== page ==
Alcatraz Island is located 1-1/2 miles offshore from San Francisco, California. The small island has served as a lighthouse, a military fortification, a military prison, and finally, a federal prison.
The penitentiary was closed in March of 1963. Half a century of salt water saturation had severely eroded the buildings, the bay was being polluted by the sewage from the inmates and the Bureau of Prisons families on the island, and it was far more expensive to operate than other prisons.
Beginning on November 20, 1969, a group of Native Americans from many different tribes occupied the island. During the nineteen months and nine days of occupation, several buildings were damaged or destroyed. A number of other buildings were destroyed by the U.S. Government after the occupation had ended.
In 1972, Alcatraz became a national recreation area and received landmarking designations in 1976 and 1986. Today, the island is a historic site operated by the National Park Service as part of the Golden Gate National Recreation Area.
The images on this site are spherical panoramas. Once a page has loaded, click and drag on the image to control your viewing direction.
Please note: Some of the spaces shown on this site (citadel, morgue, building 64, lighthouse...) are not accessible to the public at this time because of safety issues. Other areas (new industries building, hospital...) are only accessible on National Park Service guided tours.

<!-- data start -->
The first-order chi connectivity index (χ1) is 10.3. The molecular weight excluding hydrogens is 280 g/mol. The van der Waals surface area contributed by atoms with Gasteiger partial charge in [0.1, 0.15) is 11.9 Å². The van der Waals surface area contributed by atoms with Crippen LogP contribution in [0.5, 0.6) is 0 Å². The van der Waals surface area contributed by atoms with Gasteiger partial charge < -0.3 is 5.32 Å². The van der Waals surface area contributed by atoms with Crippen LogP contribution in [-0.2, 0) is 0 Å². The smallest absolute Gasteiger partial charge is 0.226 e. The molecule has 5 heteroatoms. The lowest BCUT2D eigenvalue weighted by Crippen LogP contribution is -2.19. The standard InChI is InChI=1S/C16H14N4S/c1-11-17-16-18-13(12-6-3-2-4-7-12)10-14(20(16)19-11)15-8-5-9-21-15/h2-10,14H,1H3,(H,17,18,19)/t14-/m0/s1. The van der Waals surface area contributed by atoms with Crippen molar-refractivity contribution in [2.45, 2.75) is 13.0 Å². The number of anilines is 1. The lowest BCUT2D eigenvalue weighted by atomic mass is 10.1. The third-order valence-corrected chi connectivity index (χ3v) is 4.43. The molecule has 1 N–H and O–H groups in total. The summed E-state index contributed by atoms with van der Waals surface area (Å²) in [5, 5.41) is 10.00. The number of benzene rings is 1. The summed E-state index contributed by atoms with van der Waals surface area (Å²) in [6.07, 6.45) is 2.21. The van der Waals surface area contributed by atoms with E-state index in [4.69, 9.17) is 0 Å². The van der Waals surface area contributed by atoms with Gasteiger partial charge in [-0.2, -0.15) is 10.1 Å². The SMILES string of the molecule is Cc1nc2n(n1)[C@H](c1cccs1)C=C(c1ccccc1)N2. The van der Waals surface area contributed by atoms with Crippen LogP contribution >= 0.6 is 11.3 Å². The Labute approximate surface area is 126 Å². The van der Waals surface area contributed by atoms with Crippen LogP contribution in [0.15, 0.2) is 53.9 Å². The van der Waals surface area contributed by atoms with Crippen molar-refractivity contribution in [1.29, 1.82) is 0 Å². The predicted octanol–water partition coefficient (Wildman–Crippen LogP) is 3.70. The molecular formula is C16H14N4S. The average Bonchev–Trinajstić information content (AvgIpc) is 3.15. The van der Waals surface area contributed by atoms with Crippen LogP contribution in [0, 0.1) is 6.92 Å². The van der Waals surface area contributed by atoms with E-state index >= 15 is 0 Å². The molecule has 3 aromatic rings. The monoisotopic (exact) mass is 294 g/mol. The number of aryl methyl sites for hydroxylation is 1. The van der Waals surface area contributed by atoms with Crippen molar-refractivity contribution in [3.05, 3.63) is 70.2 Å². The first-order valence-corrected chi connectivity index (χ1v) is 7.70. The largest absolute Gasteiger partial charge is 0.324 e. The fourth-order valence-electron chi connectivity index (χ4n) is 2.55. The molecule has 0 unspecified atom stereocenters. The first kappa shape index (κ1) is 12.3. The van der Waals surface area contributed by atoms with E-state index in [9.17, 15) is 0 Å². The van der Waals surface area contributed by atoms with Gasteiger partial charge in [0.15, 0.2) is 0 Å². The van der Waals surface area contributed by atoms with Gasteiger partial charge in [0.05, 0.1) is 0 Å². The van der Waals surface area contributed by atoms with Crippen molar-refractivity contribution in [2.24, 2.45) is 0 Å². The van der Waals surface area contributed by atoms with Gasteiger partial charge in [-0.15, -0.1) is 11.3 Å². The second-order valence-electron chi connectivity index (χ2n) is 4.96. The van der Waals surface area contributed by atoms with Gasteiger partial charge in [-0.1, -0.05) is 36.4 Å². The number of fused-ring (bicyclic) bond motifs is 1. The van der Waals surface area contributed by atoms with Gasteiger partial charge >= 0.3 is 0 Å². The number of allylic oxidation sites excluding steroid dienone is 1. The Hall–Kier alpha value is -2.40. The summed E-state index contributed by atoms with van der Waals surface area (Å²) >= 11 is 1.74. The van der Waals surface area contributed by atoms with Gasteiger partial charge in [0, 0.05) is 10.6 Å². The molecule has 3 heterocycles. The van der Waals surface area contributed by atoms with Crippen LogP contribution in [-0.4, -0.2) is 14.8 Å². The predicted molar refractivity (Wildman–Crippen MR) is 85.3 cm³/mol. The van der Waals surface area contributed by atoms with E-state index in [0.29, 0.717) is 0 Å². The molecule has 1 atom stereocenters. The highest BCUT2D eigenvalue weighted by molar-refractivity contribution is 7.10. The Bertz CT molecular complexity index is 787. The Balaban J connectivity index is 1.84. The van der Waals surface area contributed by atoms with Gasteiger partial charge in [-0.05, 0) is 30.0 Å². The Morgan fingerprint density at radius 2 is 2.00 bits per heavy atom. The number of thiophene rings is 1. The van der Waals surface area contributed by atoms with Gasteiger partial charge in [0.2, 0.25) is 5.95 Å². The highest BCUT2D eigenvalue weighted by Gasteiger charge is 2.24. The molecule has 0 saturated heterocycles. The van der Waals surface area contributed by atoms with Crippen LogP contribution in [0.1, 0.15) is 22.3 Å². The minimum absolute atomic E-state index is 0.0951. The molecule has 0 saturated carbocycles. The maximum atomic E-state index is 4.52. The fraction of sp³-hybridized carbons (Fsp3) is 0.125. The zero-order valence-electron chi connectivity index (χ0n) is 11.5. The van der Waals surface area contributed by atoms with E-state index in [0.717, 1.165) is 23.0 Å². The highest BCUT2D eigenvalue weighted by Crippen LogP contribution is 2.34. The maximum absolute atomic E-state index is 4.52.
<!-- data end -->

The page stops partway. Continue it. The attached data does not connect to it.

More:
The prison building, built between 1910 and 1912 when Alcatraz was still a military prison, is a three-story cellhouse with four cellblocks. When it transferred from military control to the Bureau of Prisons, the cell bars were strengthened to better prevent escapes. The cells remained primitive and lacked privacy. D-Block housed the worst inmates in solitary confinement. [NPS]
The hospital began operations when the cell house was completed in 1912 and continued to provide services after Alcatraz became a federal prison. Naturally, the hospital was used to provide medical care to inmates, prison personnel and civilians on the island. In all, the hospital was made up of the recovery wards, doctor's offices and a surgery facility. [NPS]
Bureau of Prisons constructed the New Industries Building after multiple escape attempts were made from the Model Industries Building, which was not built for maximum security prisoners. The new building was more secure and safer for the guards. The New Industries Building went into operation just before the U.S. entered the Second World War in 1941. Federal prisoners began production of wartime supplies, such as cargo nets and uniforms. [NPS]
The lower brick portion of Building 64 was orginally part of the fortifications protecting the bay. The upper levels served as military barracks for the soldiers guarding military prisoners on the island. With the arrival of the Bureau of Prisons the once open barracks, were subdivided into apartments for correctional officers and their families. [NPS]
The original Alcatraz lighthouse, constructed in 1854, was the first lighthouse built on the US West Coast. The lighthouse served as a navigational aid for over 50 years. The cottage-style lighthouse building was replaced by the taller 95 foot structure in 1909 because it was no longer tall enough to shine over the new cellhouse. In 1963, when the penitentiary closed, the lighthouse became automated and a modern beacon was added. [NPS]